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Publication numberUS6585209 B1
Publication typeGrant
Application numberUS 10/122,719
Publication dateJul 1, 2003
Filing dateApr 15, 2002
Priority dateMay 21, 2001
Fee statusPaid
Publication number10122719, 122719, US 6585209 B1, US 6585209B1, US-B1-6585209, US6585209 B1, US6585209B1
InventorsRonald C. Mattingly
Original AssigneeRonald C. Mattingly
Export CitationBiBTeX, EndNote, RefMan
External Links: USPTO, USPTO Assignment, Espacenet
Storage bracket for firearms
US 6585209 B1
Abstract
A storage bracket designed to secure and store a firearm is generally comprised of a frame and a spring-loaded stop that is adjustably secured to the frame. When inserting a firearm into the storage bracket, an individual inserts it barrel first such that the distal end of the barrel engages the stop. When the individual applies a force sufficient to overcome the force imparted on the stop by the spring, the result is compression of the spring and movement of the stop with respect to the frame that allows the rear portion of the firearm to be rotated into the storage bracket, with the rear portion of the firearm being received in and locked in the cavity defined by the frame.
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Claims(17)
What is claimed is:
1. A storage bracket for a firearm having a barrel and a rear portion, comprising:
a C-shape frame, including
a spine portion,
a first appendage secured to a first distal end of said spine portion,
a second appendage secured to a second distal end of said spine portion, and
a substantially perpendicular extension secured to the distal end of said first appendage and orientated substantially parallel to said spine portion such that a cavity is defined between said spine portion and said perpendicular extension, and said cavity being adapted to receive the rear portion of said firearm; and
a stop secured to the second appendage of said frame, said stop being adapted for movement with respect to said frame and biased into a first position, wherein the barrel of said firearm can be pressed against said stop to move the stop from said first position to a second position that allows the rear portion of said firearm to be rotated into the storage bracket, said stop then returning to substantially said first position with the rear portion of said firearm being received and locked in the cavity defined between the spine portion and the perpendicular extension of said frame.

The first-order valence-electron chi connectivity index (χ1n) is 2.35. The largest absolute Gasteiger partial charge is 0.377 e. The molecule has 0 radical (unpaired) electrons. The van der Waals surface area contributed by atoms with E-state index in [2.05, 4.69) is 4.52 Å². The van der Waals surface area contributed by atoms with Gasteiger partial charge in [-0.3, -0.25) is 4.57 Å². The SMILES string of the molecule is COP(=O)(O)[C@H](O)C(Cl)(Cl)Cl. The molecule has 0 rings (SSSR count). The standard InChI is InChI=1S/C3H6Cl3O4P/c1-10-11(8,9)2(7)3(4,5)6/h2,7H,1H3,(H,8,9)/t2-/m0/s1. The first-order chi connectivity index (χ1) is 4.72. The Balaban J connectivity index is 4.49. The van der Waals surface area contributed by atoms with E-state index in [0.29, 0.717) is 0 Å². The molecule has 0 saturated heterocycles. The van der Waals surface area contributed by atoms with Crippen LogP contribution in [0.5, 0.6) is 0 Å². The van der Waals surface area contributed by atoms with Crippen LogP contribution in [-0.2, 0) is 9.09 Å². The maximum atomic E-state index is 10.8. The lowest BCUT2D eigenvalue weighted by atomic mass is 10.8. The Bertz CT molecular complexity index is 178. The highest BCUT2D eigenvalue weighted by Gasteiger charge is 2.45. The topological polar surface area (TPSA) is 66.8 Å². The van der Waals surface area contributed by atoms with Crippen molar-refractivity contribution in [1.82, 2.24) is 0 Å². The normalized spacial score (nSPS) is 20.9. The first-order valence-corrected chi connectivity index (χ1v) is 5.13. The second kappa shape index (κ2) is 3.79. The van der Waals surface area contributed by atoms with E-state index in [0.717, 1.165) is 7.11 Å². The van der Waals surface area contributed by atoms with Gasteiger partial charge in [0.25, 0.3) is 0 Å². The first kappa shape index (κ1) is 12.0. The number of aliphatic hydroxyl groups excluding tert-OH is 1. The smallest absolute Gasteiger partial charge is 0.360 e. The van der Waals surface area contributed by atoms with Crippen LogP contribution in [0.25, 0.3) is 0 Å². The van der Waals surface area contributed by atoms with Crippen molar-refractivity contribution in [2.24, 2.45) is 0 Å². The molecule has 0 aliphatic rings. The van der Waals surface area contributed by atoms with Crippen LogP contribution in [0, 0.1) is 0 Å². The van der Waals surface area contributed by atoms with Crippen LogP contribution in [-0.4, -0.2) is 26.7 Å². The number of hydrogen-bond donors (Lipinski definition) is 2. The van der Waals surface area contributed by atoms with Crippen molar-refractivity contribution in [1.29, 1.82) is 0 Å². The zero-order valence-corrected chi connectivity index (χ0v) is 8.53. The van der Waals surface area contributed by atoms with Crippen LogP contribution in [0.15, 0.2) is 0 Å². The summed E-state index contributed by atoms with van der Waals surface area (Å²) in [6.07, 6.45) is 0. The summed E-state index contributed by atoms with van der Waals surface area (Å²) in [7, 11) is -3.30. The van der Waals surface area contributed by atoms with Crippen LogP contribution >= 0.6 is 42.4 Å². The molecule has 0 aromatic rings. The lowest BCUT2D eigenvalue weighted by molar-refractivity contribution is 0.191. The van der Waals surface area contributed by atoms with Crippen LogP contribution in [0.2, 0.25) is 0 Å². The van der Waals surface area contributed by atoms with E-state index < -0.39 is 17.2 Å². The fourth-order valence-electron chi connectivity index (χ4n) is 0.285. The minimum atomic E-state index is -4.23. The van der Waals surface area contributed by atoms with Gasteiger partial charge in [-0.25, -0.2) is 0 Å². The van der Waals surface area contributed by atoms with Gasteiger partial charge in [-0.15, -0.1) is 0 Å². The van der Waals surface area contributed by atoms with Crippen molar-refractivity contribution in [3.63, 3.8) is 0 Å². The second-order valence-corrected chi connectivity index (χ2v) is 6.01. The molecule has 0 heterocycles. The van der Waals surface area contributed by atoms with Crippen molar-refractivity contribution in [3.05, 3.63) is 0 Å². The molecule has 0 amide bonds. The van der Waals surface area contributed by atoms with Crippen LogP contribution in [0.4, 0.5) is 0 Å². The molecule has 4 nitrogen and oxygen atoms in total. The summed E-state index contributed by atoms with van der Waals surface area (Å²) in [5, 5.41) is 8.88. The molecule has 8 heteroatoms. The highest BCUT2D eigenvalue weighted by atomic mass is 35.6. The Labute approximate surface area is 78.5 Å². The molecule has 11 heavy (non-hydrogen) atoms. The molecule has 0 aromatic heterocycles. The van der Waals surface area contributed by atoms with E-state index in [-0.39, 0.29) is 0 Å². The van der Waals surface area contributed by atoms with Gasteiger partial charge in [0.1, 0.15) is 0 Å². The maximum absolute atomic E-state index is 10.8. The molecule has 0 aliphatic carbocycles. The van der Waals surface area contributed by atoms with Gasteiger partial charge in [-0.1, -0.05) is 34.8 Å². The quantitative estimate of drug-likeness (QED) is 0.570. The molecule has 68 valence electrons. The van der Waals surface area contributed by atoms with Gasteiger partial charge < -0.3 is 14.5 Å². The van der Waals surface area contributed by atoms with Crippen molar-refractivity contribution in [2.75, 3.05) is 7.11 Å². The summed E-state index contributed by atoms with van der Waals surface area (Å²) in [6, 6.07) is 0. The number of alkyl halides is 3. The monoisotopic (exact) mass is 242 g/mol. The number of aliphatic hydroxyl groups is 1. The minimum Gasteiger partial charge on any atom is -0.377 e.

2. A storage bracket for a firearm as recited in claim 1, wherein said stop is biased into said first position by a spring interposed between said stop and the second appendage of said frame.
3. A storage bracket for a firearm as recited in claim 2, wherein a bolt with an enlarged head and threaded end passes through an opening defined through said stop, the enlarged head of said bolt engaging the upper surface of the stop, and the threaded end of said bolt passing through an opening defined through the second appendage of said frame, said bolt being secured with respect to said frame by a nut, and said spring being interposed between said stop and the second appendage of said frame around said bolt.
4. A storage bracket for a firearm as recited in claim 1, wherein said frame further includes a side wall adjacent and substantially perpendicular to said spine portion, said first appendage, and said second appendage, said side wall restricting side-to-side movement of the firearm within the storage bracket.
5. A storage bracket for a firearm as recited in claim 1, wherein said frame further includes opposing, parallel side walls adjacent and substantially perpendicular to said spine portion, said first appendage, and said second appendage, said side walls restricting side-to-side movement of the firearm within the storage bracket.
6. A storage bracket for a firearm as recited in claim 1, wherein said storage bracket is incorporated into and substantially enclosed within a holster.
7. A storage bracket for a firearm as recited in claim 1, wherein said storage bracket is incorporated into a firearm cabinet.